• The FDA's Dr. Stephen Hahn attested the new at-home coronavirus tests were just as effective as those at the physician's office 
  • Patients need to complete an online survey to see if they qualify for an at-home test
  • If approved for testing, a package with test materials will be sent to the patient 

According to the Food and Drug Administration (FDA) Commissioner Dr. Stephen Hahn, the new at-home coronavirus test, in addition to being "easy and safe to perform," was as "accurate as having it performed in the doctor's office or in a clinic."

Fielding questions about the new at-home test on CBS This Morning on Wednesday morning (April 23), Dr. Hahn explained the tests would be meant to diagnose "the presence of the COVID-19 virus" in a safe and effective way.

Potential test users would need to complete an online survey that would be forwarded to a licensed physician to evaluate. If "appropriate and consistent with CDC guidelines," the potential patient would be sent a package with a swab and tube overnight for testing.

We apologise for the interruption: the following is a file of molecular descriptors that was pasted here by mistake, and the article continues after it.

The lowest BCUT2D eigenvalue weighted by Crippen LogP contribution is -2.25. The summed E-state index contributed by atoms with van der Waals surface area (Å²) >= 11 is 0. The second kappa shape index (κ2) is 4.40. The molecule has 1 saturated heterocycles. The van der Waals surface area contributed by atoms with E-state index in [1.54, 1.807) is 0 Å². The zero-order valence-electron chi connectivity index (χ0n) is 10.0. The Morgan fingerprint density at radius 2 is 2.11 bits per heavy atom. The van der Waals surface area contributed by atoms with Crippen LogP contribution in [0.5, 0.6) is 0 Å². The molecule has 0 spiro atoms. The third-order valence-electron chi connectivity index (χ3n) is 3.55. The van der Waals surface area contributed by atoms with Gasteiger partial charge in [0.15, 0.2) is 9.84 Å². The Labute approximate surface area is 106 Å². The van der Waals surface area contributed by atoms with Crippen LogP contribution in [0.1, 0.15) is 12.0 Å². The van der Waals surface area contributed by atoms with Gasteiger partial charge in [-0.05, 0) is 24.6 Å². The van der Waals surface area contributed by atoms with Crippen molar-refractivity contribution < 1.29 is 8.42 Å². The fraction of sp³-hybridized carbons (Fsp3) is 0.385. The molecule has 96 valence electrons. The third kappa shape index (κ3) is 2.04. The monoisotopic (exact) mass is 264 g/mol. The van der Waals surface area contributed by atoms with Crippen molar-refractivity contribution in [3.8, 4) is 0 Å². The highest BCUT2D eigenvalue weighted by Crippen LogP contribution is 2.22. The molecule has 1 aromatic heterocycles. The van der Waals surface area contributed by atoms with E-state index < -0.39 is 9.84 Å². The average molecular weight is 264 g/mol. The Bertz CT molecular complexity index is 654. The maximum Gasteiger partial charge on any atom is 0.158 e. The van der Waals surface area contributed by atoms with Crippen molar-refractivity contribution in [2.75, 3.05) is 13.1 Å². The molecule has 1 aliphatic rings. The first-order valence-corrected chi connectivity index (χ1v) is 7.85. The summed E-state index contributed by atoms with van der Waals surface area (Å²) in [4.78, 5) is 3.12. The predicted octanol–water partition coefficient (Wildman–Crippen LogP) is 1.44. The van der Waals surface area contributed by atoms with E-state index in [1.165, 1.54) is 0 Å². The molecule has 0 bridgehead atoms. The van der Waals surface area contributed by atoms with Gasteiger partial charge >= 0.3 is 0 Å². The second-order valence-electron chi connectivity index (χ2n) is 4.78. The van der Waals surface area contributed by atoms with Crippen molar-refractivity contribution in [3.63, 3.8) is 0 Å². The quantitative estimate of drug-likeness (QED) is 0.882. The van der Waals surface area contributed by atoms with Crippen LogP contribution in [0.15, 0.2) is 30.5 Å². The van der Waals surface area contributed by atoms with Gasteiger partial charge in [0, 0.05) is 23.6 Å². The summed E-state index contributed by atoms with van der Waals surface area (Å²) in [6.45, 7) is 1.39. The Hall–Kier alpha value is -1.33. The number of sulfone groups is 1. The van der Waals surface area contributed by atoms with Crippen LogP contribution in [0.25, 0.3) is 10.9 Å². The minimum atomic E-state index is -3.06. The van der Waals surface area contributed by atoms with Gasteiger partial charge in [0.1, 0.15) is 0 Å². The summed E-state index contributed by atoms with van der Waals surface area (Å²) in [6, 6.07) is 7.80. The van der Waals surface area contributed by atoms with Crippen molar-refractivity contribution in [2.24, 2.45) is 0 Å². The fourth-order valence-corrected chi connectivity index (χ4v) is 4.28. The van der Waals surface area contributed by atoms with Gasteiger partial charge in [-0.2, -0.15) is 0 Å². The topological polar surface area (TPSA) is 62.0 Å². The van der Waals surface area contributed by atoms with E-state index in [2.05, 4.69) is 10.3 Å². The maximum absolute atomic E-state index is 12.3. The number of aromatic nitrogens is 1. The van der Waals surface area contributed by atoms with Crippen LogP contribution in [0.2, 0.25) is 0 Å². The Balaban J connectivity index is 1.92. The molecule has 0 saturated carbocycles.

Anyone would be able to then perform their own test upon receiving the materials, put the included swab in a tube of sterile saline, and send it overnight back to the lab with results pending from LabCorp. LabCorp was responsible for making and receiving the tests, though there was no word currently on how many tests will be available or when they'll be up for grabs.

According to Dr. Hahn, the first wave of tests will be focused on being sent out to front-line healthcare workers and first responders, a high-risk group in need of tests to diagnose their potential conditions. He also noted the current need for expanding the availability of tests has grown as the nation continued to see additional coronavirus cases popping up as the days go by.

"We've had calls with the governors about it, there is unlocked capacity in the country," said Dr. Hahn. "We believe that based upon that information that we could double the number of tests that are done in a very short period of time."

There was currently no directives as to how at-home patients will need to perform the swab test, or if it will be as invasive as the one that professionals have been administering. Those tests required that a swab be inserted deep into the nasal cavity and upward and may be a bit uncomfortable for individuals to utilize.

An elderly home worker is tested for novel coronavirus near Paris
An elderly home worker is tested for novel coronavirus near Paris AFP / ALAIN JOCARD